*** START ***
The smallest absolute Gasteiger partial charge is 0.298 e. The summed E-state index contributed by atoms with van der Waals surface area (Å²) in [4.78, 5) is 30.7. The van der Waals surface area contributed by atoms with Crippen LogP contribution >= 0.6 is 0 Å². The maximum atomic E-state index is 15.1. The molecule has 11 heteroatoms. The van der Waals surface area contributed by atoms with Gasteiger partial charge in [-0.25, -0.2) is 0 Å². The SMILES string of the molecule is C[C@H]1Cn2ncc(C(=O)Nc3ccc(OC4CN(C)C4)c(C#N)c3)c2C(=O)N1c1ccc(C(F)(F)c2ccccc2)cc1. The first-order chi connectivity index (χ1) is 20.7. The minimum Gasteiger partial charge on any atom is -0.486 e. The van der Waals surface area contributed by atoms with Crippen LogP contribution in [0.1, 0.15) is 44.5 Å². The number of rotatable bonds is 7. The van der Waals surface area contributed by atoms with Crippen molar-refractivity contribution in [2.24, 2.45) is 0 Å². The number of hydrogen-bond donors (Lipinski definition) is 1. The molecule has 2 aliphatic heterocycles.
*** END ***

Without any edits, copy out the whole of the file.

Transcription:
The smallest absolute Gasteiger partial charge is 0.298 e. The summed E-state index contributed by atoms with van der Waals surface area (Å²) in [4.78, 5) is 30.7. The van der Waals surface area contributed by atoms with Crippen LogP contribution >= 0.6 is 0 Å². The maximum atomic E-state index is 15.1. The molecule has 11 heteroatoms. The van der Waals surface area contributed by atoms with Gasteiger partial charge in [-0.25, -0.2) is 0 Å². The SMILES string of the molecule is C[C@H]1Cn2ncc(C(=O)Nc3ccc(OC4CN(C)C4)c(C#N)c3)c2C(=O)N1c1ccc(C(F)(F)c2ccccc2)cc1. The first-order chi connectivity index (χ1) is 20.7. The minimum Gasteiger partial charge on any atom is -0.486 e. The van der Waals surface area contributed by atoms with Crippen LogP contribution in [0.1, 0.15) is 44.5 Å². The number of rotatable bonds is 7. The van der Waals surface area contributed by atoms with Crippen molar-refractivity contribution in [2.24, 2.45) is 0 Å². The number of hydrogen-bond donors (Lipinski definition) is 1. The molecule has 2 aliphatic heterocycles.